Efforts to achieve market opening should be accompanied with industrialisation and capacity building initiatives to help African countries produce value-added goods, Kanayo Awani, Managing Director of the Intra-African Trade Initiative at the African Export-Import (bank (Afreximbank), has said.
In a keynote address during the opening of the Trade with Africa (TWA) Business Summit in Chicago, United States, on Thursday, Ms. Awani said that such an approach would allow for such value-added goods to be traded within the continent and globally in a competitive manner.
She highlighted the need for the approach to be underpinned by enhanced collaboration, including with governments regional development banks, the private sector and relevant stakeholders on the continent and in the Diaspora.
Afreximbank was already financing and facilitating the production of such value-added goods, using a number of instruments which also support intra-African trade, said Ms. Awani. Those included supporting the establishment of industrial parks and export processing zones, establishing testing inspection and certification services, also known as Africa quality assurance centres, and setting up export trading companies.
The Bank had also recently launched the Pan-African Payments and Settlements System, established MANSA, an Africa customer due diligence repository platform, and instituted the Intra-African Trade Fair, which hold its second edition in Kigali from 1 to 7 September 2020, in order to further boost intra-African trade and support the implementation of the African Continental Free Trade Area (AfCFTA), continued the Managing Director.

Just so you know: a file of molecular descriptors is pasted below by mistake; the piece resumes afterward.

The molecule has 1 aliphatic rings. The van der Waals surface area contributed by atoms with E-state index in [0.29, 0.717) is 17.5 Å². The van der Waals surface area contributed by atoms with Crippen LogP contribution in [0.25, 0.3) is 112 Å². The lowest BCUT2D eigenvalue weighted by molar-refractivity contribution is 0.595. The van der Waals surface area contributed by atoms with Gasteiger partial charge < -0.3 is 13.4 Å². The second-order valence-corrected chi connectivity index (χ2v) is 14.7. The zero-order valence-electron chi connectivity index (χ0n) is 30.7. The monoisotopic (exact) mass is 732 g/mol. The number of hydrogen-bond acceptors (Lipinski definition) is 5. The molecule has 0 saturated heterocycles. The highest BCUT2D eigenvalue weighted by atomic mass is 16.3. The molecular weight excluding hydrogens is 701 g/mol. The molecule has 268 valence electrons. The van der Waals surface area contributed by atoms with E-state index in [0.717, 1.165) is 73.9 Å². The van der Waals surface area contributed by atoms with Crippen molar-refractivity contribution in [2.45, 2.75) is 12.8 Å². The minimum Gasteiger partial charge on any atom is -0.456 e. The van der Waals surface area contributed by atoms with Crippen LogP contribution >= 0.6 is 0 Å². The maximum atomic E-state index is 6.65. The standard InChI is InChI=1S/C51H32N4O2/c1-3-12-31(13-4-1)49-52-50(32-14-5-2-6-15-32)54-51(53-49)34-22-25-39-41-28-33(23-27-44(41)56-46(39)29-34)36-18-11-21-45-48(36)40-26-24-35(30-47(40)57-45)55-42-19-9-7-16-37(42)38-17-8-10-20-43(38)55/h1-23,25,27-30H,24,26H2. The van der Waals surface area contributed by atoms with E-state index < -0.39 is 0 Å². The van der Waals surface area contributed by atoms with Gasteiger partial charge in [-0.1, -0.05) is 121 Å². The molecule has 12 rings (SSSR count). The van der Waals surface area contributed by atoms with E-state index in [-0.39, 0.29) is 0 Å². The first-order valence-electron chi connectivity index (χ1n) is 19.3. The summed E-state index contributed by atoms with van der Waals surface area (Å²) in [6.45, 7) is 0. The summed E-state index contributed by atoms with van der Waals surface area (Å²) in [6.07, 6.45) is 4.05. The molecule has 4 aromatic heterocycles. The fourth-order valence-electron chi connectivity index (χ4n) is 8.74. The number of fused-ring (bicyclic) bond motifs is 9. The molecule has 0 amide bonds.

She reaffirmed Afreximbank’s commitment to transforming trade on the African continent and to working with partners, including the U.S., to promote inclusive growth and socio-economic transformation.
Although the political relationship between African policy makers and Washington had strengthened in the last two decades, resulting in increased in foreign aid to Africa, she noted, the conversation had shifted from capturing foreign aid to trade. The accompanying strategy, therefore, needed to shift to take into account that Africa now had many of the fastest growing economies in the world and was home to a rapidly growing consumer class.
Ms. Awani added that, with the Diaspora accounting for 32 million Africans, there were opportunities for growth in Diaspora-focused trade in ethnic foods, textiles, the creative industry, including music and film, and in tourism.
Toyin Umesiri, founder of the TWA Summit, urged African and U.S. policy makers to remove barriers to trade in order to foster economic growth in both regions and to allow for the exploitation of the untapped market for authentic African products, raw and manufactured items in the U.S.